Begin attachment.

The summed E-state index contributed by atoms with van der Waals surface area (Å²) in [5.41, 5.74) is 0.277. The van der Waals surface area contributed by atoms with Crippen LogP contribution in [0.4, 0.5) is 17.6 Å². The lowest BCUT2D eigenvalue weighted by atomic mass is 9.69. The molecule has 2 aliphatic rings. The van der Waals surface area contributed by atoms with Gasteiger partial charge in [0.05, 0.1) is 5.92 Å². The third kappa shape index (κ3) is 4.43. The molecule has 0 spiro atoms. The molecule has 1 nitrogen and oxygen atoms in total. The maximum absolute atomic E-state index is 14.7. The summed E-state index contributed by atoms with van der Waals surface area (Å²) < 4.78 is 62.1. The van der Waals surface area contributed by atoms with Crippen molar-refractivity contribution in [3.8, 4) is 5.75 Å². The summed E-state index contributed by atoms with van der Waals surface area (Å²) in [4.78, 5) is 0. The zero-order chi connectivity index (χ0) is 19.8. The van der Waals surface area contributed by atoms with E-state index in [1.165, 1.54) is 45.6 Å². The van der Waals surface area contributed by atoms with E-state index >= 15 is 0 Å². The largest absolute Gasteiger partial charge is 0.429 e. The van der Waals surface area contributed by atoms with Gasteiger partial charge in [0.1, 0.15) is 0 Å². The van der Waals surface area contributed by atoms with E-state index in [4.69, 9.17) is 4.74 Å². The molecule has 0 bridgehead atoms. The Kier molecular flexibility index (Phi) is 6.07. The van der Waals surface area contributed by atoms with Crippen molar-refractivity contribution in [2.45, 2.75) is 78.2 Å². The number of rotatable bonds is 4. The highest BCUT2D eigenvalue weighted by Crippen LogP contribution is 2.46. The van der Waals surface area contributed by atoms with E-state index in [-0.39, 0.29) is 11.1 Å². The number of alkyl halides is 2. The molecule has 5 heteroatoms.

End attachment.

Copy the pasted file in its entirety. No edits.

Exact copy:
The summed E-state index contributed by atoms with van der Waals surface area (Å²) in [5.41, 5.74) is 0.277. The van der Waals surface area contributed by atoms with Crippen LogP contribution in [0.4, 0.5) is 17.6 Å². The lowest BCUT2D eigenvalue weighted by atomic mass is 9.69. The molecule has 2 aliphatic rings. The van der Waals surface area contributed by atoms with Gasteiger partial charge in [0.05, 0.1) is 5.92 Å². The third kappa shape index (κ3) is 4.43. The molecule has 0 spiro atoms. The molecule has 1 nitrogen and oxygen atoms in total. The maximum absolute atomic E-state index is 14.7. The summed E-state index contributed by atoms with van der Waals surface area (Å²) < 4.78 is 62.1. The van der Waals surface area contributed by atoms with Crippen molar-refractivity contribution in [3.8, 4) is 5.75 Å². The summed E-state index contributed by atoms with van der Waals surface area (Å²) in [4.78, 5) is 0. The zero-order chi connectivity index (χ0) is 19.8. The van der Waals surface area contributed by atoms with E-state index in [1.165, 1.54) is 45.6 Å². The van der Waals surface area contributed by atoms with E-state index >= 15 is 0 Å². The largest absolute Gasteiger partial charge is 0.429 e. The van der Waals surface area contributed by atoms with Gasteiger partial charge in [0.1, 0.15) is 0 Å². The van der Waals surface area contributed by atoms with E-state index in [4.69, 9.17) is 4.74 Å². The molecule has 0 bridgehead atoms. The Kier molecular flexibility index (Phi) is 6.07. The van der Waals surface area contributed by atoms with Crippen molar-refractivity contribution in [2.45, 2.75) is 78.2 Å². The number of rotatable bonds is 4. The highest BCUT2D eigenvalue weighted by Crippen LogP contribution is 2.46. The van der Waals surface area contributed by atoms with E-state index in [-0.39, 0.29) is 11.1 Å². The number of alkyl halides is 2. The molecule has 5 heteroatoms.